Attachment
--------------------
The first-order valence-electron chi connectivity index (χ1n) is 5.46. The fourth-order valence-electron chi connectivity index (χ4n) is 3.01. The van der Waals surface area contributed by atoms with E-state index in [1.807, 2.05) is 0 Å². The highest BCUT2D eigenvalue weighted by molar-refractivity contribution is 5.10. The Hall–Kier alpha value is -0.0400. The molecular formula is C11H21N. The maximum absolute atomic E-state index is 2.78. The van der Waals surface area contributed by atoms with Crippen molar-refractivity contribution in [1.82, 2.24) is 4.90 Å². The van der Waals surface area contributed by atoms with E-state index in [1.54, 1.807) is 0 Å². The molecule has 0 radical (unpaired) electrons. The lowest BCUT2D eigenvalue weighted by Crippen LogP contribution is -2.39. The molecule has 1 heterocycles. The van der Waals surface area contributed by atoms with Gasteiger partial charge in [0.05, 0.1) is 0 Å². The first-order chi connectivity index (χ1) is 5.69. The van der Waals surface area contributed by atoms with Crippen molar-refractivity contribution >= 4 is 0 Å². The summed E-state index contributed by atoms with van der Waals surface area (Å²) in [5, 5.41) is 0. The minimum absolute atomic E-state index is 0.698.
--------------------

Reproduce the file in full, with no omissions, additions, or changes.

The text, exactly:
The first-order valence-electron chi connectivity index (χ1n) is 5.46. The fourth-order valence-electron chi connectivity index (χ4n) is 3.01. The van der Waals surface area contributed by atoms with E-state index in [1.807, 2.05) is 0 Å². The highest BCUT2D eigenvalue weighted by molar-refractivity contribution is 5.10. The Hall–Kier alpha value is -0.0400. The molecular formula is C11H21N. The maximum absolute atomic E-state index is 2.78. The van der Waals surface area contributed by atoms with Crippen molar-refractivity contribution in [1.82, 2.24) is 4.90 Å². The van der Waals surface area contributed by atoms with E-state index in [1.54, 1.807) is 0 Å². The molecule has 0 radical (unpaired) electrons. The lowest BCUT2D eigenvalue weighted by Crippen LogP contribution is -2.39. The molecule has 1 heterocycles. The van der Waals surface area contributed by atoms with Gasteiger partial charge in [0.05, 0.1) is 0 Å². The first-order chi connectivity index (χ1) is 5.69. The van der Waals surface area contributed by atoms with Crippen molar-refractivity contribution >= 4 is 0 Å². The summed E-state index contributed by atoms with van der Waals surface area (Å²) in [5, 5.41) is 0. The minimum absolute atomic E-state index is 0.698.